Young politicians discuss gender violence
Youth representatives of political parties and members of student unions, Monday discussed steps to be taken to stop violence against women, and came up with a host of suggestions, including police reforms.
This is the first time that such a meeting has been held by the youth organisations of political parties.
"It is strange that no policeman took responsibility for the heinous gang-rape on Dec 16. There should be police reforms," Rohit, a member of the Akhil Bharatiya Vidyarthi Parishad (ABVP), said at the national consultation here.
The consultation on "Engaging Male Politicians From Youth And Student Organisations On Violence Against Women" was held by the National Commission for Women.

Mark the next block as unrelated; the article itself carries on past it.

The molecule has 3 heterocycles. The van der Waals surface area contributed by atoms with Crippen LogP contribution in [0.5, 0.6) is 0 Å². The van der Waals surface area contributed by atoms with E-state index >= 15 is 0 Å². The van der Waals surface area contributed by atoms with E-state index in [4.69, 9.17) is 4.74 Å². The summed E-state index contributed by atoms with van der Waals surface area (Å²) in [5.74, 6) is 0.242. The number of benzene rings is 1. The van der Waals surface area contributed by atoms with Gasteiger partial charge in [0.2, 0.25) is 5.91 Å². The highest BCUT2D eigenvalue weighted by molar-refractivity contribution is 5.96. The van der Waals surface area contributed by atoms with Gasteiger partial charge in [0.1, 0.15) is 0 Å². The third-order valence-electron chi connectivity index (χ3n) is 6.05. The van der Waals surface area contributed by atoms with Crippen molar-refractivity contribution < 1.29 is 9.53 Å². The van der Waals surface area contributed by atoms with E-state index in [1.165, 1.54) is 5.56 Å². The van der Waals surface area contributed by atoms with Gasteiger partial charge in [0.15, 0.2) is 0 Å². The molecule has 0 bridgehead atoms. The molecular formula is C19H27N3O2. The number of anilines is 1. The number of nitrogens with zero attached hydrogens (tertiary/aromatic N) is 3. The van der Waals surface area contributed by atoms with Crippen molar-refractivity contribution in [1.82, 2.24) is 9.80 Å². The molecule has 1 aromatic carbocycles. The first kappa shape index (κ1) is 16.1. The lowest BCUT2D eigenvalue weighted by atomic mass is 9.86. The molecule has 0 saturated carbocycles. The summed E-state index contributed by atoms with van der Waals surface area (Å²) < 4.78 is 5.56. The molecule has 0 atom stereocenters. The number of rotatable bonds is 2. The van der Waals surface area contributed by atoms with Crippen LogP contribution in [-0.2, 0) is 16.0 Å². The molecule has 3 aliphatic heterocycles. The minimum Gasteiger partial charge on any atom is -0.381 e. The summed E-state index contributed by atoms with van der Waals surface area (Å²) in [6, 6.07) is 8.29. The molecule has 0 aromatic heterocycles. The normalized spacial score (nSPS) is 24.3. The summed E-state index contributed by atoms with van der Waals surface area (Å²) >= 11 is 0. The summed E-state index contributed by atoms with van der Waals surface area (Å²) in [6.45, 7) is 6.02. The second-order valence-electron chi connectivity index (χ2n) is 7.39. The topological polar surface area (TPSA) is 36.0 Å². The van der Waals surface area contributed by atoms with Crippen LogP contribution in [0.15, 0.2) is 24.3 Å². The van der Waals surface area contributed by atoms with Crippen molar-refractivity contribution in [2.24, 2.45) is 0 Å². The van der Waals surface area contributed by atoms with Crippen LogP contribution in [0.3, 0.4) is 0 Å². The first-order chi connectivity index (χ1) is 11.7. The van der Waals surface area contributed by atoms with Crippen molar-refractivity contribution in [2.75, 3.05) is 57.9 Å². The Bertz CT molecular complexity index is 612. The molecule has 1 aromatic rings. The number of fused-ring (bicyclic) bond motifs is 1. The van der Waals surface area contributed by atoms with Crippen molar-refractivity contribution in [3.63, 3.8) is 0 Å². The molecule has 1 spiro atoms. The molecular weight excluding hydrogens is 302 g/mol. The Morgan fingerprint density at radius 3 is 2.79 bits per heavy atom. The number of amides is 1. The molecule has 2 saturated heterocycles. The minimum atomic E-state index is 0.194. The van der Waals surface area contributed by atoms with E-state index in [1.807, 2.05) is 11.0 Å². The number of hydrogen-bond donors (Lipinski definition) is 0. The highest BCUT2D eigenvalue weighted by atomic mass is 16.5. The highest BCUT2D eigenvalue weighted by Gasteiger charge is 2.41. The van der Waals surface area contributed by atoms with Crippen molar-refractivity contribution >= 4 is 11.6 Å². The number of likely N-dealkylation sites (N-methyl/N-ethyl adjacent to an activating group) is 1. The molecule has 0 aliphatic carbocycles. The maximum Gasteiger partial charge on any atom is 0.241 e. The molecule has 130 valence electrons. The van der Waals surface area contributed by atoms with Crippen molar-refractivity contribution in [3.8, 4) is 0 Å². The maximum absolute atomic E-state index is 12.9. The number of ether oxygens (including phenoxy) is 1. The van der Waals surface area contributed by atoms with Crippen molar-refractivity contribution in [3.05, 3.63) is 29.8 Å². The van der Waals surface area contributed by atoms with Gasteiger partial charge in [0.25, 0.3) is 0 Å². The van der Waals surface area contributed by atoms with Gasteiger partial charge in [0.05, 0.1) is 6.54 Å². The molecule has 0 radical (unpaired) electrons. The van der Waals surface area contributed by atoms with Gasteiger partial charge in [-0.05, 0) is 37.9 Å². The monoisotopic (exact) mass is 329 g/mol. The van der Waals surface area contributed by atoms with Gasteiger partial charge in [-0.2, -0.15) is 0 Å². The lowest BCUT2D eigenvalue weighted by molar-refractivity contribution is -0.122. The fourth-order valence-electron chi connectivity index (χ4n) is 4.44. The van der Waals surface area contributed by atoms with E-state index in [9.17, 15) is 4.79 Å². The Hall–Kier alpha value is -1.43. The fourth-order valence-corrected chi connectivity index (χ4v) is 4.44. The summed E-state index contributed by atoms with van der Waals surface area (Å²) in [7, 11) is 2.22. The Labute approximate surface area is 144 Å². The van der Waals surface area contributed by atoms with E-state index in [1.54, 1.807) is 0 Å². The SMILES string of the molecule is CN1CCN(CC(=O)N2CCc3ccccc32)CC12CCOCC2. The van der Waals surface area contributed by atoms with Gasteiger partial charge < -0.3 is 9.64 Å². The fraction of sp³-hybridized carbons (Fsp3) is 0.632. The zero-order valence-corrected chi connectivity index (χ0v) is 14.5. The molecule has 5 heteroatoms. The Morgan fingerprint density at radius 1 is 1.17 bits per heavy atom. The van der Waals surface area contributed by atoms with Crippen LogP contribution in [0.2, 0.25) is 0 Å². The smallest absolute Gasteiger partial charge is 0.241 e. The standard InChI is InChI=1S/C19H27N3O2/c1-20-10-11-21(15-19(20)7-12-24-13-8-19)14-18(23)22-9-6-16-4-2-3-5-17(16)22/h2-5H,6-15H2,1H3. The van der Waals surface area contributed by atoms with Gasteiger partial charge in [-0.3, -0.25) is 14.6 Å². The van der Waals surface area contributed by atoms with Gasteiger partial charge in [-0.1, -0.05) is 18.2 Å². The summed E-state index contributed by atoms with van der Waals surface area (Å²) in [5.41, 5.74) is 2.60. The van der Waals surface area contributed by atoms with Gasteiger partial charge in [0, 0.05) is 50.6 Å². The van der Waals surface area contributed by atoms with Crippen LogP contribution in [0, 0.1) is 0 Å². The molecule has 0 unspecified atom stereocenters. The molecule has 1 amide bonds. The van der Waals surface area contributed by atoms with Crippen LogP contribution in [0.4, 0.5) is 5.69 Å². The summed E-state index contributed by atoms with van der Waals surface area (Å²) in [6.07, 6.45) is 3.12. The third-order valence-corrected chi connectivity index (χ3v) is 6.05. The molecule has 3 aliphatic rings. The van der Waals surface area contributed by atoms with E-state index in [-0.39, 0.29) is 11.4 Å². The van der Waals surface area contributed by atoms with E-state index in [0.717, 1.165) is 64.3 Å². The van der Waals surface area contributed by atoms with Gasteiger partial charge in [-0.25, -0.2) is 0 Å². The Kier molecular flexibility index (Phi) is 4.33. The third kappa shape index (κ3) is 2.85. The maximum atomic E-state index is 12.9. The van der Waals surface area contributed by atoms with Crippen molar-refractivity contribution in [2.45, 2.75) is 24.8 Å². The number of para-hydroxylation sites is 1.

"Commodification and objectification of women is another major cause leading to recent increase in crimes against women," said M.B. Rajesh, member of parliament from Palakkad, Kerala.
Cultural policing has in itself become a form of violence against women, he added.
Claiming that western influence has corrupted people and was leading to increased violence against women, Rohit said that one way to ensure the safety of women would be to have larger numbers of them in the police force.
Another student union leader, Shivshakti Bakshi said: "We should try and change the mindset of the people first".
NCW member Shamina Shafique said that instead of looking for excuses, "we should introspect on the moral degradation the country has undergone".
Ashish Roy of the Lok Satta Party said: "We should try and cleanse ourselves first".
The consultation was part of initiatives taken by the NCW to sensitise society in the wake of the Dec 16 gang-rape in Delhi of a young physiotherapy student who later died of her injuries. That incident led to widespread protests across the country.